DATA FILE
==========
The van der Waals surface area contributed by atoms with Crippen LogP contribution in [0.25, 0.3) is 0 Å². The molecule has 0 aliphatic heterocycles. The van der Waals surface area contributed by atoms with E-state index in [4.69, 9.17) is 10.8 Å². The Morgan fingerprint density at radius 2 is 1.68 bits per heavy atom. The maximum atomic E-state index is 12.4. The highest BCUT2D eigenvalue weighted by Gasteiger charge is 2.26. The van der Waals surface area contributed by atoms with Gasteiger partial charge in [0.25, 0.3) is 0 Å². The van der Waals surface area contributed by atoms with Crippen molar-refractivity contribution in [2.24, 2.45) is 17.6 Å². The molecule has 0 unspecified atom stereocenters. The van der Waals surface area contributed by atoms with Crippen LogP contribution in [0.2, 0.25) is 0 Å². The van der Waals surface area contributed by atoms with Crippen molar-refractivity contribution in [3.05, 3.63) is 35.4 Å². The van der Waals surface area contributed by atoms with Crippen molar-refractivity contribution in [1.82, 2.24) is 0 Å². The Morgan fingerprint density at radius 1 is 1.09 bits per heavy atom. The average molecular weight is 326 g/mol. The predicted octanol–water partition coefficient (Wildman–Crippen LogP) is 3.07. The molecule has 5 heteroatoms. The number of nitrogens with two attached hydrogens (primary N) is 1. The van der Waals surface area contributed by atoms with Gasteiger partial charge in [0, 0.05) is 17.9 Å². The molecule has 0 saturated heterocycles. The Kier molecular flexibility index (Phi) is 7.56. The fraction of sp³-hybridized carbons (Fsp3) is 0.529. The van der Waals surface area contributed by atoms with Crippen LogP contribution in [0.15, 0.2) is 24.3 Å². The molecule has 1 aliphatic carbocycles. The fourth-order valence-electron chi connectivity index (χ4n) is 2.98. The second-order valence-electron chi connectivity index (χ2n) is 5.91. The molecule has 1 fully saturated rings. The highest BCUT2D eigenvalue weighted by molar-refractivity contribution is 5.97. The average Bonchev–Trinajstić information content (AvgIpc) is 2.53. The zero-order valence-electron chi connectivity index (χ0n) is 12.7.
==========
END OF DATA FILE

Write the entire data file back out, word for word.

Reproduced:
The van der Waals surface area contributed by atoms with Crippen LogP contribution in [0.25, 0.3) is 0 Å². The molecule has 0 aliphatic heterocycles. The van der Waals surface area contributed by atoms with E-state index in [4.69, 9.17) is 10.8 Å². The Morgan fingerprint density at radius 2 is 1.68 bits per heavy atom. The maximum atomic E-state index is 12.4. The highest BCUT2D eigenvalue weighted by Gasteiger charge is 2.26. The van der Waals surface area contributed by atoms with Gasteiger partial charge in [0.25, 0.3) is 0 Å². The van der Waals surface area contributed by atoms with Crippen molar-refractivity contribution in [2.24, 2.45) is 17.6 Å². The molecule has 0 unspecified atom stereocenters. The van der Waals surface area contributed by atoms with Crippen LogP contribution in [0.2, 0.25) is 0 Å². The van der Waals surface area contributed by atoms with Crippen molar-refractivity contribution in [3.05, 3.63) is 35.4 Å². The van der Waals surface area contributed by atoms with Crippen molar-refractivity contribution in [1.82, 2.24) is 0 Å². The Morgan fingerprint density at radius 1 is 1.09 bits per heavy atom. The average molecular weight is 326 g/mol. The predicted octanol–water partition coefficient (Wildman–Crippen LogP) is 3.07. The molecule has 5 heteroatoms. The number of nitrogens with two attached hydrogens (primary N) is 1. The van der Waals surface area contributed by atoms with Gasteiger partial charge in [0, 0.05) is 17.9 Å². The molecule has 0 saturated heterocycles. The Kier molecular flexibility index (Phi) is 7.56. The fraction of sp³-hybridized carbons (Fsp3) is 0.529. The van der Waals surface area contributed by atoms with Crippen LogP contribution in [0.15, 0.2) is 24.3 Å². The molecule has 1 aliphatic carbocycles. The fourth-order valence-electron chi connectivity index (χ4n) is 2.98. The second-order valence-electron chi connectivity index (χ2n) is 5.91. The molecule has 1 fully saturated rings. The highest BCUT2D eigenvalue weighted by molar-refractivity contribution is 5.97. The average Bonchev–Trinajstić information content (AvgIpc) is 2.53. The zero-order valence-electron chi connectivity index (χ0n) is 12.7.